This study was carried out in a Tertiary Care Teaching Hospital in North India. The sample size was calculated for moderate effect size, that is, d = 0.5 to detect the change in FPG, 2-h plasma glucose or A1C levels between the study groups with 80% power of study (1-β = 80%) and α = 5% between the groups with the help of statistical software for sample size calculation (G - power 3.1.5 and N master 2). The sample size for the two groups was calculated as 128 that is 64 in each group. A total of 147 subjects were diagnosed as prediabetes on the basis of elevated A1C levels, FPG and 2-h plasma glucose during an oral glucose tolerance test (OGTT); out of whom, 137 agreed to participate in the study. Prediabetes was diagnosed using the recent American Diabetes Association criteria: FPG between 100 and 125 mg/dL, 2-h plasma glucose after an OGTT between 140 and 199 mg/dL and A1C level between 5.7% and 6.4%. Informed consent was obtained from all the participants before randomization; the study was approved by institutional Ethics Committee and was carried out in accordance with the principles of the Declaration of Helsinki.

After an overnight fast, a baseline blood sample was obtained; another blood sample for plasma glucose was obtained 2 h following the ingestion of 75 g of anhydrous glucose in water. Plasma glucose concentration was measured by an enzymatic method using glucose oxidase and peroxidase on an automated analyzer (HITACHI 912). Serum 25-hydroxyvitamin D (25-OHD) level was measured by radioimmunoassay (RIA) in the baseline sample. The subjects were randomized by a computer generated code to receive, in addition to standard lifestyle measures and dietary advice, either Vitamin D (the Vitamin D supplemented group, n = 69) or nothing (the non-Vitamin D supplemented group, n = 68). Vitamin D (cholecalciferol IP) in the dose of 60,000 IU weekly for 4 weeks and then 60,000 IU monthly was given in the form of a chewable tablet (Eris Lifesciences, Ahmadabad, India). This loading dose of Vitamin D (60,000 IU weekly for 4 weeks) corrects Vitamin D deficiency rapidly in most Vitamin D deficient patients, followed by maintenance dose of 60,000 IU monthly. [14] All the subjects in the intervention group who completed 12 months of study took Vitamin D as prescribed as ascertained from the number of empty strips returned at each visit. Subjects were reminded each month telephonically to take the medication.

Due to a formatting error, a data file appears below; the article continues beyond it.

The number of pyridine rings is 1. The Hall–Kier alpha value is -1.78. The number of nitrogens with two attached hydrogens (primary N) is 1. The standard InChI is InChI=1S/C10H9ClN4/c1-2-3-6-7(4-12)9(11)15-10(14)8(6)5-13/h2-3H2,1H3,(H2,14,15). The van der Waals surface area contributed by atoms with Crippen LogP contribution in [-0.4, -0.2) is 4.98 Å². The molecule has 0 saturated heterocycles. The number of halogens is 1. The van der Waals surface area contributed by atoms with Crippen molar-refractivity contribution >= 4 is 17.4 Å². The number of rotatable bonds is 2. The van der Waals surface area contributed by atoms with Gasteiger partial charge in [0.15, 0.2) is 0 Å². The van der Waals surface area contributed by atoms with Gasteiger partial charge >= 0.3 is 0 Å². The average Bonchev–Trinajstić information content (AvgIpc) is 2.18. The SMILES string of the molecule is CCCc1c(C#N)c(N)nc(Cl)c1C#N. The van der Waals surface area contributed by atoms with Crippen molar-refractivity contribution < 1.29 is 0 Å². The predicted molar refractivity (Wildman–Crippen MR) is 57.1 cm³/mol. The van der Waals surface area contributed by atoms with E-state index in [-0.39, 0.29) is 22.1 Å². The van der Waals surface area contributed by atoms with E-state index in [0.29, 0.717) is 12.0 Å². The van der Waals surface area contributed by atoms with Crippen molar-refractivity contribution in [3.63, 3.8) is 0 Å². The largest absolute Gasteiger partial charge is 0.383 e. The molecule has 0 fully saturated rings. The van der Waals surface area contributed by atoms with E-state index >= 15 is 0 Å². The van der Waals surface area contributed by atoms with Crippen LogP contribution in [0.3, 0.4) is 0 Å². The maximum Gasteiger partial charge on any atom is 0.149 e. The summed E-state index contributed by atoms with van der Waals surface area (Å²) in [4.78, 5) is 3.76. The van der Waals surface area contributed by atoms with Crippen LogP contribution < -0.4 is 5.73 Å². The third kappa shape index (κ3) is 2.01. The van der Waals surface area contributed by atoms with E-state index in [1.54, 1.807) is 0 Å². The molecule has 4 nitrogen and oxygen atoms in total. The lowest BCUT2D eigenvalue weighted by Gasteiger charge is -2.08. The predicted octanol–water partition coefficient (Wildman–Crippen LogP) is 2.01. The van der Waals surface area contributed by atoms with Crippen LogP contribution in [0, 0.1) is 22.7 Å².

Subjects were seen monthly for the first 3 months and subsequently every 3 months for a total of 1-year. FPG, 2-h plasma glucose, and A1C levels were measured at baseline and at 6 and 12 months. A1C level was measured with high-performance liquid chromatography standardized to the diabetes control and complications trial assay. Vitamin D was measured at baseline and at 12 months using a RIA kit (Dia Sorin, Stillwater, Minnesota USA). The intra and inter-assay coefficient of variation ranged between 11.7-12.5% and 9.4-11.0% respectively. Vitamin D status was graded as deficiency <20 ng/mL (<50 nmol/L), insufficiency 20-30 ng/mL (50-75 nmol/L) and sufficiency >30 ng/mL (>75 nmol/L) as recommended by lips. [15]